214AUGUST 2024_BUILDING_GIES FAMILY CENTRE_BY JENS LANGEN
photo by jens langen

From Homestead to Hospice

The Gies Family Centre is Waterloo Region’s fresh answer to end-of-life care
ALEX CYR

July 3, 2024

The Gies Family Centre occupies a rustic building on five acres of once-empty farmland. There’s an in-house hair salon, a spiritual room for visitors and an information centre. The most surprising thing about it? It’s a hospice facility, with 11 beds for those needing end-of-life care.

215AUGUST 2024_BUILDING_GIES FAMILY CENTRE_BY BRIAN DOUGLAS
Focus groups said they wanted a palliative care centre that felt warm and welcoming, so the architects built a modern hospice inspired by the property’s original, century-old barn.Photo by Brian Douglas

In the mid-2010s, as the population continued to age and demand for hospice beds grew, Hospice Waterloo Region, a palliative care centre in Kitchener, Ontario, wanted to introduce beds for full-time residents and invited architects to pitch their designs. Laird Robertson and Doug McIntosh, partners at NEO Architecture, had never worked on a hospice facility before. So they visited care homes, many of which reminded them of airport hangars, lacking serenity and warmth. In response, the pair designed a cozy, barn-inspired hospice and won the bid. They went to work in 2019, ditching the Hospice’s downtown location for an old homestead in northern Waterloo. The pair demolished the farmhouse and built a large new structure, bolstering it with limestone and hardwood. They built trellises outside the future patient residences, layering wood onto the wall in horizontal slats to allow cracks of sunlight, like in old-time barns. Construction took three years and $13 million, but the end result was worth it: a three-wing, 27,000-square-foot modern facility wrapped in retro charm.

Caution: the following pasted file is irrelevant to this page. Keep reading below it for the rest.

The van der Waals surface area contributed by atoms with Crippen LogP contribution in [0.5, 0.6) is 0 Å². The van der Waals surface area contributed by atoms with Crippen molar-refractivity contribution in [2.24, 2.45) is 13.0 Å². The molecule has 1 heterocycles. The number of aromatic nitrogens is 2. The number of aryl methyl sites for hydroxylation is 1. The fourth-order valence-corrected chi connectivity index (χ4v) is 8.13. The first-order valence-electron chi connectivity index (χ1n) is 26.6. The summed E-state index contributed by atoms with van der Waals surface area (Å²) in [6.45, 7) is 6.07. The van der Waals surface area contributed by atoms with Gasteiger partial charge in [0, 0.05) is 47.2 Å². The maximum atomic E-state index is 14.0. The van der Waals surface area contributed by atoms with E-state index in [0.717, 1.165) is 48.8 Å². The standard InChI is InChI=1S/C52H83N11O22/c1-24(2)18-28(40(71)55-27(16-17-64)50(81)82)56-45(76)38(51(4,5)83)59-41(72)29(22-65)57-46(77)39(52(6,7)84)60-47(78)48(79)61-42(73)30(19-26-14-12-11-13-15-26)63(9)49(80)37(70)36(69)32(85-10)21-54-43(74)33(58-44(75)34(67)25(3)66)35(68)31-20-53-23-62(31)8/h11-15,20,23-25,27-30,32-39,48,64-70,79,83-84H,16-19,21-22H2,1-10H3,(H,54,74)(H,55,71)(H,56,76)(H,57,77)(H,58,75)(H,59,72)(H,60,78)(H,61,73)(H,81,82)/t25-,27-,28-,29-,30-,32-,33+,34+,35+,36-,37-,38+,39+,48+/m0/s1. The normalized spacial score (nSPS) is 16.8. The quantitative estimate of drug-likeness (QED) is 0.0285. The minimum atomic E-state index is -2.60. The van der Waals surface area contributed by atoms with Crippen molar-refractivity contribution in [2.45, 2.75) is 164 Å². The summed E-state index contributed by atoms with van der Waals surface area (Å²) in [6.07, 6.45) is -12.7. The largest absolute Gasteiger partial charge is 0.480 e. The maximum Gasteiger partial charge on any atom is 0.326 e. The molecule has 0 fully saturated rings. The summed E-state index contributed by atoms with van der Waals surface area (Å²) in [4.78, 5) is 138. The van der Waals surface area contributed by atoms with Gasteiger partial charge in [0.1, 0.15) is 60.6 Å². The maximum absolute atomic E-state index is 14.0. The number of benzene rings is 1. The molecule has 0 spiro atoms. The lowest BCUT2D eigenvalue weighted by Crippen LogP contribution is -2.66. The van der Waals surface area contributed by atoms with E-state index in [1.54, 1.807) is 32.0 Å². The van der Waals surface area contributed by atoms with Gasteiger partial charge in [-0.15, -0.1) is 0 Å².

AUGUST 2024_BUILDING_GIES FAMILY CENTRE_BY RILEY SNELLING
Robertson and McIntosh ditched sterile glass panels and cramped spaces for an airy wood-and-stone facility. The hospice offers therapeutic touch, reflexology, reiki and massage-therapy services, too.Photo by Riley Snelling

The Gies Family Centre, named after its chief donors, Gert and Bill Gies, welcomed its first 10 residents in 2021. The north block contains meeting spaces for therapeutic programs like reflexology and reiki, while the south wing holds a training facility for caregivers and a medical clinic. The residences are in the east wing, each with its own private patio, a hospital bed, a double pull-out for visitors, a TV that supports video calls, a small fridge, a bathroom and a closet. The building wraps around an open-air courtyard, which contains a 30-foot silo and a room that doubles as a non-denominational spiritual space. The silo has an Indigenous medicine wheel on the ground level.

213AUGUST 2024_BUILDING_GIES FAMILY CENTRE_BY RILEY SNELLING
Robertson and McIntosh ditched sterile glass panels and cramped spaces for an airy wood-and-stone facility. The hospice offers therapeutic touch, reflexology, reiki and massage-therapy services, too.Photo by Riley Snelling

The centre makes its residents’ final days as peaceful and comfortable as possible. For example, one resident had her bed rolled through her back door and onto her private patio so she could take her last breath outside. Another watched her granddaughter get married in the spiritual room before she died. “The stories are tear-jerkers,” said McIntosh. “It makes us feel like we succeeded in building a place that facilitates end-of-life experiences: a place with a soul.”